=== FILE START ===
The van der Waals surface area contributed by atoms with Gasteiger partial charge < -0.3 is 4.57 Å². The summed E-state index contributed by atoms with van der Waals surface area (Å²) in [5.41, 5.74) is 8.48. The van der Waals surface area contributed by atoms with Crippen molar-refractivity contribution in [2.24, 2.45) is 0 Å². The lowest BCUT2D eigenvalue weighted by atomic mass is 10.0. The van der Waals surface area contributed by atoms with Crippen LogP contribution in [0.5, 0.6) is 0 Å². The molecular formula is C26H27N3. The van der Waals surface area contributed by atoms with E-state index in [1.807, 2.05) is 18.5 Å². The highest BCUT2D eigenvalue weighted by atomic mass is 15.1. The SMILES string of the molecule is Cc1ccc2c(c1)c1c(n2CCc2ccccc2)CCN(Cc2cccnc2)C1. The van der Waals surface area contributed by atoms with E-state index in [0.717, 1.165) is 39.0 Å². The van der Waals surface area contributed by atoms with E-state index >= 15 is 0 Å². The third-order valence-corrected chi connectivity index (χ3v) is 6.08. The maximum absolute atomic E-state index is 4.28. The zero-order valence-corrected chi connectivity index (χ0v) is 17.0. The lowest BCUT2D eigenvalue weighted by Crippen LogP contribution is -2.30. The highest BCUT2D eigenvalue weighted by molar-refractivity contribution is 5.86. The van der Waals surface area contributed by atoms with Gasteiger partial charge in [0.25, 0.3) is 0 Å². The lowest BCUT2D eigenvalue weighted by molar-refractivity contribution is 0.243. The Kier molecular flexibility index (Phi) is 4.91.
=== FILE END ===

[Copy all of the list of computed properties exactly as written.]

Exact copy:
The van der Waals surface area contributed by atoms with Gasteiger partial charge < -0.3 is 4.57 Å². The summed E-state index contributed by atoms with van der Waals surface area (Å²) in [5.41, 5.74) is 8.48. The van der Waals surface area contributed by atoms with Crippen molar-refractivity contribution in [2.24, 2.45) is 0 Å². The lowest BCUT2D eigenvalue weighted by atomic mass is 10.0. The van der Waals surface area contributed by atoms with Crippen LogP contribution in [0.5, 0.6) is 0 Å². The molecular formula is C26H27N3. The van der Waals surface area contributed by atoms with E-state index in [1.807, 2.05) is 18.5 Å². The highest BCUT2D eigenvalue weighted by atomic mass is 15.1. The SMILES string of the molecule is Cc1ccc2c(c1)c1c(n2CCc2ccccc2)CCN(Cc2cccnc2)C1. The van der Waals surface area contributed by atoms with E-state index in [0.717, 1.165) is 39.0 Å². The van der Waals surface area contributed by atoms with E-state index >= 15 is 0 Å². The third-order valence-corrected chi connectivity index (χ3v) is 6.08. The maximum absolute atomic E-state index is 4.28. The zero-order valence-corrected chi connectivity index (χ0v) is 17.0. The lowest BCUT2D eigenvalue weighted by Crippen LogP contribution is -2.30. The highest BCUT2D eigenvalue weighted by molar-refractivity contribution is 5.86. The van der Waals surface area contributed by atoms with Gasteiger partial charge in [0.25, 0.3) is 0 Å². The lowest BCUT2D eigenvalue weighted by molar-refractivity contribution is 0.243. The Kier molecular flexibility index (Phi) is 4.91.